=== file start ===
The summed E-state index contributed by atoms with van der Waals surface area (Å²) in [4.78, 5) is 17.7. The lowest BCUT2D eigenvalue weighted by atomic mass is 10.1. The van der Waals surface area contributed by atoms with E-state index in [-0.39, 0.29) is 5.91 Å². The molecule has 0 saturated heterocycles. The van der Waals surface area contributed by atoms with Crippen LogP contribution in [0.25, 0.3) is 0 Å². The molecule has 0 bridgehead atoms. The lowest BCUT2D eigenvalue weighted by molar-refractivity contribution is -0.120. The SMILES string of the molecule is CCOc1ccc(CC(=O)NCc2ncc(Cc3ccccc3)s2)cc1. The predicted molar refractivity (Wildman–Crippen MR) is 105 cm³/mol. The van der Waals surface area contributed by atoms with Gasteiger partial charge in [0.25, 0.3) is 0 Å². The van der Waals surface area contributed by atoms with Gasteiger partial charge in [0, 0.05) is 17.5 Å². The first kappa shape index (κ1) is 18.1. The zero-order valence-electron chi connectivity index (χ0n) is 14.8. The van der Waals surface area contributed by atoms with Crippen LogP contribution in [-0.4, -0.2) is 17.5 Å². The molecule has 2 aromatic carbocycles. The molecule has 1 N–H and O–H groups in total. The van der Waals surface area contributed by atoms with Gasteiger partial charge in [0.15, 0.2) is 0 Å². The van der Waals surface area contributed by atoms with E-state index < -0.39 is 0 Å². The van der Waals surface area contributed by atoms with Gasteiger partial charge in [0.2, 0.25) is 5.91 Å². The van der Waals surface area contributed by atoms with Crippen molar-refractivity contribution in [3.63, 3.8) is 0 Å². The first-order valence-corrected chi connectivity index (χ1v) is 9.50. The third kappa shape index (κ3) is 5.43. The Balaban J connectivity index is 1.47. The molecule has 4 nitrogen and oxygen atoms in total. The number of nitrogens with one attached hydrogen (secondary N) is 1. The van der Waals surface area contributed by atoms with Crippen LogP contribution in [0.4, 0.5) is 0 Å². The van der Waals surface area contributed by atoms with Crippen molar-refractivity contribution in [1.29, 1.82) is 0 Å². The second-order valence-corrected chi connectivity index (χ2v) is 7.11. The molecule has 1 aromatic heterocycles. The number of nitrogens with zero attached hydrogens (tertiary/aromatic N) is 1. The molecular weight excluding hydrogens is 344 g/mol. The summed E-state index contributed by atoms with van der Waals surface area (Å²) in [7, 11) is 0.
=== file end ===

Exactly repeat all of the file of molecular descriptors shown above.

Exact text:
The summed E-state index contributed by atoms with van der Waals surface area (Å²) in [4.78, 5) is 17.7. The lowest BCUT2D eigenvalue weighted by atomic mass is 10.1. The van der Waals surface area contributed by atoms with E-state index in [-0.39, 0.29) is 5.91 Å². The molecule has 0 saturated heterocycles. The van der Waals surface area contributed by atoms with Crippen LogP contribution in [0.25, 0.3) is 0 Å². The molecule has 0 bridgehead atoms. The lowest BCUT2D eigenvalue weighted by molar-refractivity contribution is -0.120. The SMILES string of the molecule is CCOc1ccc(CC(=O)NCc2ncc(Cc3ccccc3)s2)cc1. The predicted molar refractivity (Wildman–Crippen MR) is 105 cm³/mol. The van der Waals surface area contributed by atoms with Gasteiger partial charge in [0.25, 0.3) is 0 Å². The van der Waals surface area contributed by atoms with Gasteiger partial charge in [0, 0.05) is 17.5 Å². The first kappa shape index (κ1) is 18.1. The zero-order valence-electron chi connectivity index (χ0n) is 14.8. The van der Waals surface area contributed by atoms with Crippen LogP contribution in [-0.4, -0.2) is 17.5 Å². The molecule has 2 aromatic carbocycles. The molecule has 1 N–H and O–H groups in total. The van der Waals surface area contributed by atoms with Gasteiger partial charge in [0.15, 0.2) is 0 Å². The van der Waals surface area contributed by atoms with E-state index < -0.39 is 0 Å². The van der Waals surface area contributed by atoms with Gasteiger partial charge in [0.2, 0.25) is 5.91 Å². The van der Waals surface area contributed by atoms with Crippen molar-refractivity contribution in [3.63, 3.8) is 0 Å². The first-order valence-corrected chi connectivity index (χ1v) is 9.50. The third kappa shape index (κ3) is 5.43. The Balaban J connectivity index is 1.47. The molecule has 4 nitrogen and oxygen atoms in total. The number of nitrogens with one attached hydrogen (secondary N) is 1. The van der Waals surface area contributed by atoms with Crippen LogP contribution in [0.4, 0.5) is 0 Å². The van der Waals surface area contributed by atoms with Crippen molar-refractivity contribution in [1.29, 1.82) is 0 Å². The second-order valence-corrected chi connectivity index (χ2v) is 7.11. The molecule has 1 aromatic heterocycles. The number of nitrogens with zero attached hydrogens (tertiary/aromatic N) is 1. The molecular weight excluding hydrogens is 344 g/mol. The summed E-state index contributed by atoms with van der Waals surface area (Å²) in [7, 11) is 0.